ArtJog 10 Stage

Broadened Perspective

While the opening day of ART|JOG marked a long and eventful month for many, I was already scheduled to fly out of Indonesia the next morning. Though I regret not getting a chance to experience the rest of the festivities that would be happening over the course of the following weeks – not just in the museum but throughout the city – I was grateful for getting the chance to attend the event at all.

One thing I’d been hoping for on opening day was to speak with the artists themselves about their work. But there was often nobody standing around the exhibits, or if somebody was, it wasn’t easy to tell whether or not they were the artist.

I later learned that there were special days scheduled over the course of the following month, appropriately titled “Meet The Artist,” which would allow audience members to directly interact with the creators.

Additionally, other special informational tours were set to take place, such as a curatorial tour and a historical tour of one of the country’s first art institutions, the ASRI.

ART|JOG 10 marked the perfect end to my week of exploring the city’s vibrant creative culture. It broadened my perspective on the local art scene, as I saw that in addition to the city’s small community art spaces and semi-illegal street murals, a number of larger institutions and even the local government are putting their support behind Jogja’s blossoming creative scene.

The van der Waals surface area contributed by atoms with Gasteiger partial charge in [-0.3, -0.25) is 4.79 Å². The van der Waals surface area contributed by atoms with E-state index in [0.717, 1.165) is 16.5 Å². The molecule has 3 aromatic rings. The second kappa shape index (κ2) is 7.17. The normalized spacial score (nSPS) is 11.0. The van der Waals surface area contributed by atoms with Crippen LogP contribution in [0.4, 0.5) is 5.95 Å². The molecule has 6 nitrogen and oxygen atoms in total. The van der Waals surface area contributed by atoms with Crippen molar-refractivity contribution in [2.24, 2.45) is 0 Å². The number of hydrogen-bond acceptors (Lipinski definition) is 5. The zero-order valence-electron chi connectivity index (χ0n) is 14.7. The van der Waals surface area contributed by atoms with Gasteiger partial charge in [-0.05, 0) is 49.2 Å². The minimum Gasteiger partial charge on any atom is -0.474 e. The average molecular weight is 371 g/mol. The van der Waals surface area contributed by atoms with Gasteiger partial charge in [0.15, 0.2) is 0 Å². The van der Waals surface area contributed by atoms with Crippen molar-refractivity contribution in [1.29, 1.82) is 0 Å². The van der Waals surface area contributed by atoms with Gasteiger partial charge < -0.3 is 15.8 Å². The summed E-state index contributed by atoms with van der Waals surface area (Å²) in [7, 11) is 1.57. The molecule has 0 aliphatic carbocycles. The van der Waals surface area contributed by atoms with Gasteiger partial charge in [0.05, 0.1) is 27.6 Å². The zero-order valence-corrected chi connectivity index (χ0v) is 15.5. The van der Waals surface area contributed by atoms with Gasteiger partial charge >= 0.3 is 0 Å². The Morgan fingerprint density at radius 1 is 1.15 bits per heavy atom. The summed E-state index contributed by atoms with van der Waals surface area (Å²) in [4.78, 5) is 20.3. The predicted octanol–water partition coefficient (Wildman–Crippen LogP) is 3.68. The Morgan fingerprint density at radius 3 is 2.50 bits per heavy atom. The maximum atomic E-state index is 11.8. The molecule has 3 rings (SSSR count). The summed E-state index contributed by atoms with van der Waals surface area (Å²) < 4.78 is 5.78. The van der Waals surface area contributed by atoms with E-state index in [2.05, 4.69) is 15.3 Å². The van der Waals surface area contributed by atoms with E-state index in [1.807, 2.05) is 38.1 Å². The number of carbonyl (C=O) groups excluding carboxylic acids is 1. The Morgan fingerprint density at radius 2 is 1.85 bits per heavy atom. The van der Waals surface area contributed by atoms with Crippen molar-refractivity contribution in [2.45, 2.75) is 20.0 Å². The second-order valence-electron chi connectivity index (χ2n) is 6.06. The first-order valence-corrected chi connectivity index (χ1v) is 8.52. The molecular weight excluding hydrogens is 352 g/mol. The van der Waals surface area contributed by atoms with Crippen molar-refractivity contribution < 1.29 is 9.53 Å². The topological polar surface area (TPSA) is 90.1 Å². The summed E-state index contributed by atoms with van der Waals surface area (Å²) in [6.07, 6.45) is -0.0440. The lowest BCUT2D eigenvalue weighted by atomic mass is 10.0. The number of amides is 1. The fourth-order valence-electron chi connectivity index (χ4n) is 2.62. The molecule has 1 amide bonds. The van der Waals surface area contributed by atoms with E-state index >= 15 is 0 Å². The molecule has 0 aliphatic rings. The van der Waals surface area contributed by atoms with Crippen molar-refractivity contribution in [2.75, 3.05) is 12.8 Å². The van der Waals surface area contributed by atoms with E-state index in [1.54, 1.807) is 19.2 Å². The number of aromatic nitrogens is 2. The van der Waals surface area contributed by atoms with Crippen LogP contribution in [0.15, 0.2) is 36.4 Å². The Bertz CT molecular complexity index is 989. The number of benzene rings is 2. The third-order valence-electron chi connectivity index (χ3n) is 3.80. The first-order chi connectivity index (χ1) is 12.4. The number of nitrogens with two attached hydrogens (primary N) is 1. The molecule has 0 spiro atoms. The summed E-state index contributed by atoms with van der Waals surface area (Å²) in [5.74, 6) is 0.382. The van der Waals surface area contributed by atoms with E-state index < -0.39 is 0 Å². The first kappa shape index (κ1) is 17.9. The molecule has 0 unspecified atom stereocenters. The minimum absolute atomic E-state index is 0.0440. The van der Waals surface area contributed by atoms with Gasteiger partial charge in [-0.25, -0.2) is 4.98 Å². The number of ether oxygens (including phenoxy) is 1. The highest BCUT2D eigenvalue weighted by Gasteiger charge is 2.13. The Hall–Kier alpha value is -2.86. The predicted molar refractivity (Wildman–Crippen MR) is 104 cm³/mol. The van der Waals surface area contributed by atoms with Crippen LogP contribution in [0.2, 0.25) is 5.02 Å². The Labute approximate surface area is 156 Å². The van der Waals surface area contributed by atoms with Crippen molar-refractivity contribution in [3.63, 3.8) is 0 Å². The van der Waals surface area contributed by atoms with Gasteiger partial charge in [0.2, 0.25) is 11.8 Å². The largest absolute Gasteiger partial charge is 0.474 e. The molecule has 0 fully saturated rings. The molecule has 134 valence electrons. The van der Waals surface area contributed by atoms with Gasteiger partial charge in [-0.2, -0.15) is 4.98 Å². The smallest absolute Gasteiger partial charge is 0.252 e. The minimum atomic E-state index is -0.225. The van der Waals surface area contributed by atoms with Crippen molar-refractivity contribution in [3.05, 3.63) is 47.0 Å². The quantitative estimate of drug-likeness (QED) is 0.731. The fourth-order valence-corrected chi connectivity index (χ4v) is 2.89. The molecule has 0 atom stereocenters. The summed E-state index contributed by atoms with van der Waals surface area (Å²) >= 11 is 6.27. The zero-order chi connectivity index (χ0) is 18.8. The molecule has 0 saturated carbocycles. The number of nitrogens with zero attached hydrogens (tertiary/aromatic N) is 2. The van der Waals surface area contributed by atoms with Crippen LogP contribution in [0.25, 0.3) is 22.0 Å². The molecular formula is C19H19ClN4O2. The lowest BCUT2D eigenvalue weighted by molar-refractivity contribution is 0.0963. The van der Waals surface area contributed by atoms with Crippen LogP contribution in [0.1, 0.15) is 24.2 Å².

I know that I want to visit Jogja more than once in the future, and now I know exactly when the best time is to schedule my next trip. If you happen to be visiting Southeast Asia next year, ART|JOG 11 has already been announced to take place at the same location starting on May 4th, 2018.


ART|JOG 10 Gallery Space

Additional Info

Most English information online will mention Malioboro Street as the place to be. It’s true that there are many hotels there and it’s a convenient location that will suit you fine. I’d recommend staying further south, however.

If you’re at all interested in checking out Yogyakarta’s amazing contemporary art scene, I’d recommend staying somewhere near Jl. Tirtodipuran or Jl. Prawirotaman streets. There are plenty of accommodation options here in addition to restaurants, nightlife and fantastic art galleries.


Yogyakarta is easily reachable by plane. You can fly to Adisucipto International Airport from Jakarta, Denpasar (Bali) and other large Indonesian cities. You can also fly directly to and from Kuala Lumpur or Singapore.

The city is also accessible by either train or bus, with trips from Jakarta lasting about 12 hours. Many people head further east after their time in Jogja, and it should be fairly easy to find a bus route to wherever it is you’re going.